I immensely enjoyed this one, perhaps slightly more so than Moonrise Kingdom. The stop-motion animation itself is fun to watch, and Wes peppers each character with its own quirks and personality. The script is as sharp as ever and their conversation is quite profound at times.
Why a fox? Why not a horse, or a beetle, or a bald eagle? I’m saying this more as, like, existentialism, you know? Who am I?
There’s also a healthy portrayal of family that’s delightful to see. Mr & Mrs Fox are so cute together, even when she was scolding him for going back to his life of crime and the realistic rivalry between cousins Ash and Kristofferson. The battle between Mr. Fox and the three farmers, led by the scariest one of all, Franklin Bean (Michael Gambon) gets to be quite fierce at times but never losing its sense of humor. What I find interesting is that the three farmers are all Brits but the animals speak with American accent, ahah. No matter though, it’s all very amusing. I especially enjoy the ‘digging’ scenes and there are quite a few of them in this movie.
Seems like the three Wes Anderson films I saw all have a familial them running through ‘em. The characters also go through a growing up process, so to speak, one thing for sure, Mr. Fox won’t feel so ‘invincible’ as he did in the beginning of the movie and he also got to appreciate his family and friends at the end.
I’ve come to enjoy Wes’ Autumnal color palette and style, but fortunately, his work is more than just style over matter. Now I’m up for more of his work, perhaps Rushmore next?
|4.5 out of 5 reels|
An Affair to Remember (1957)
I’ve always wanted to see this film ever since the first time I saw Sleepless in Seattle, but that was years ago. I can’t believe it took me so long to finally see this one. Oh my, now I’ve really fallen in love with this one. Cary Grant and Deborah Kerr shine in this ultimate classic love affair. Both playboy artist Nickie Ferrante and night club singer Terry McKay were engaged when they met in an ocean liner, but they hit it off instantly and the chemistry between them was undeniable.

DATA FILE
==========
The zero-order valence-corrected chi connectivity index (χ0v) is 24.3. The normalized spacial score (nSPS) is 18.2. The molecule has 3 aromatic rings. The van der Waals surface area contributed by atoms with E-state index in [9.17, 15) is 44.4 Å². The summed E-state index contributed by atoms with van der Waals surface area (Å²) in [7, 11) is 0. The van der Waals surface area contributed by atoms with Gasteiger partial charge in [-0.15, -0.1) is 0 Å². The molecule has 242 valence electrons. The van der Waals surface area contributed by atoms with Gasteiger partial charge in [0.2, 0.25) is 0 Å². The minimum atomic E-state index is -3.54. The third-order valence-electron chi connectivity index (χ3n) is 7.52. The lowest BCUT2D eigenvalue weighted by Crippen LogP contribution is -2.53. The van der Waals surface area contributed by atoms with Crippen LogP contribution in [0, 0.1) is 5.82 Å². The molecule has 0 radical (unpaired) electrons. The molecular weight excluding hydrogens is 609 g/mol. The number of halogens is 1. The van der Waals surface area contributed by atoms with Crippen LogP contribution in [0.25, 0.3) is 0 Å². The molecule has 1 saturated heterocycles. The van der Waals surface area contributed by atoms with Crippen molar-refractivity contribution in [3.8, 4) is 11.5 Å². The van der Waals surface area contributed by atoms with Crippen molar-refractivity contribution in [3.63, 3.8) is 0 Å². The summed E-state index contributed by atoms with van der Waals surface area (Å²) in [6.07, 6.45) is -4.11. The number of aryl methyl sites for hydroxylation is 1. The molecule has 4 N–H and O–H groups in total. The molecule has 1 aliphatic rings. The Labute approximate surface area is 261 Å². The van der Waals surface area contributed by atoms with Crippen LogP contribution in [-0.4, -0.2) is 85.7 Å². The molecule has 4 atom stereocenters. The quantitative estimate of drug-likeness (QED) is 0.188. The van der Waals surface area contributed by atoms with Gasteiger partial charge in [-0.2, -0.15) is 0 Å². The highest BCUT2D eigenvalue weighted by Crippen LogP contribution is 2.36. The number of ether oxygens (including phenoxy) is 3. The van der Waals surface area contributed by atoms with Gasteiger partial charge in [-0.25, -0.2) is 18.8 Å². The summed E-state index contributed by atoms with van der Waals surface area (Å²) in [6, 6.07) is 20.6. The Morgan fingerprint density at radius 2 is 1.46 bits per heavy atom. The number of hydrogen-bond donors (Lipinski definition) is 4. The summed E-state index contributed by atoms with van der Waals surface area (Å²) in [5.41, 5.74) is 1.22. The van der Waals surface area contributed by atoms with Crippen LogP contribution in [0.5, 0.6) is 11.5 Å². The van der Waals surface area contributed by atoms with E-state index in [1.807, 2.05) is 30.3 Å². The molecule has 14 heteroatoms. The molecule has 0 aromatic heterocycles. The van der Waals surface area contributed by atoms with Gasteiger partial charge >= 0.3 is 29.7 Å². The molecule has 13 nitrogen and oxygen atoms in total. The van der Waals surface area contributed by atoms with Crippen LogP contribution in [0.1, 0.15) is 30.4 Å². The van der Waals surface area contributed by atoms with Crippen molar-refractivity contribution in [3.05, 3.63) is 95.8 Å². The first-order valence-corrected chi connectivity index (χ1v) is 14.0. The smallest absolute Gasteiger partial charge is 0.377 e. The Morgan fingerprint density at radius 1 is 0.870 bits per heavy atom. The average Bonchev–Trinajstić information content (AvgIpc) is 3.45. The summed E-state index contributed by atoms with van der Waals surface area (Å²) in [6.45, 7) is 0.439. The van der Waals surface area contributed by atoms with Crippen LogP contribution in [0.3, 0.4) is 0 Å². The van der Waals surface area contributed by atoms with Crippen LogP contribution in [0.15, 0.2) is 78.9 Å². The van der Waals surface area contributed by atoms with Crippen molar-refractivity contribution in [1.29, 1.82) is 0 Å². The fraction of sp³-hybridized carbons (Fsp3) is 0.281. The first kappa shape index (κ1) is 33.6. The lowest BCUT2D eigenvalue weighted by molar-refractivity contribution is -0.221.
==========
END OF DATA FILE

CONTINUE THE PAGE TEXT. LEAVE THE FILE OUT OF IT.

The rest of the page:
I always love tales of unrequited love of sort and for a while, their romance didn’t seem to go as planned as the go off the ship. What a shame as they seemed destined for each other. Under the watchful eye of fellow passengers, the couple falls for each other in the most delightful way. Under less skillful talent, this movie could easily be overly sentimental and corny, but witty script and sharp delivery of the actors kept it from being so. In fact, there’s something so authentic about their relationship that makes you root for them to be together.
The scene at Nickie’s grandmother in Italy is especially touching as Grandmother Janou too, fell for Terry and she made not-so-subtle hints about that throughout their meeting. The scenery is beautiful, though of course I wish some of them weren’t just a backdrop. I was enchanted not just by Kerr’s performance, but also her gorgeous costumes!! This is the second film I saw her in [the first one was Beloved Infidel] and I must say I really like her as an actress. The music is of course, sublime. The main theme that shares the same name as the film is beautiful and I appreciate it even more so now that I have experienced this movie. I also love Kerr’s voice, especially when she sang this title song. No wonder the four Oscar noms were in cinematography, music and costume design.
I watched the Special Features after the movie and though the shoot wasn’t entirely smooth, the superstar couple got along well. Interesting that both were going through tumultuous relationships during filming [I had no idea Grant had an unrequited love for Sophia Loren!]. I guess that line ‘We’re heading into a rough sea, Nickie’ was spot on in real life as well.
In any case, I could see why this film is so beloved and was even referenced in contemporary films long after its release. Boy that finale was sooo heart wrenching! An accident prevents their meet-up atop the Empire State Building, and both were crushed that they couldn’t be with each other as they had promised. It was quite a build-up to get to THAT moment that made all of that waiting worthwhile. By that point, I was sniffling on my sofa as I watched that scene, just like Meg Ryan and Rosie O’Donnell did in Sleepless in Seattle!
Kudos to director Leo McCarey for crafting such a beguiling love story, it’s certainly an affair to remember, in every sense of the word. This is one of those classics I wouldn’t mind revisiting again and again in the years to come.
|5 out of 5 reels|
Thoughts on any of these movies? Do share what movie(s) you watched over the weekend.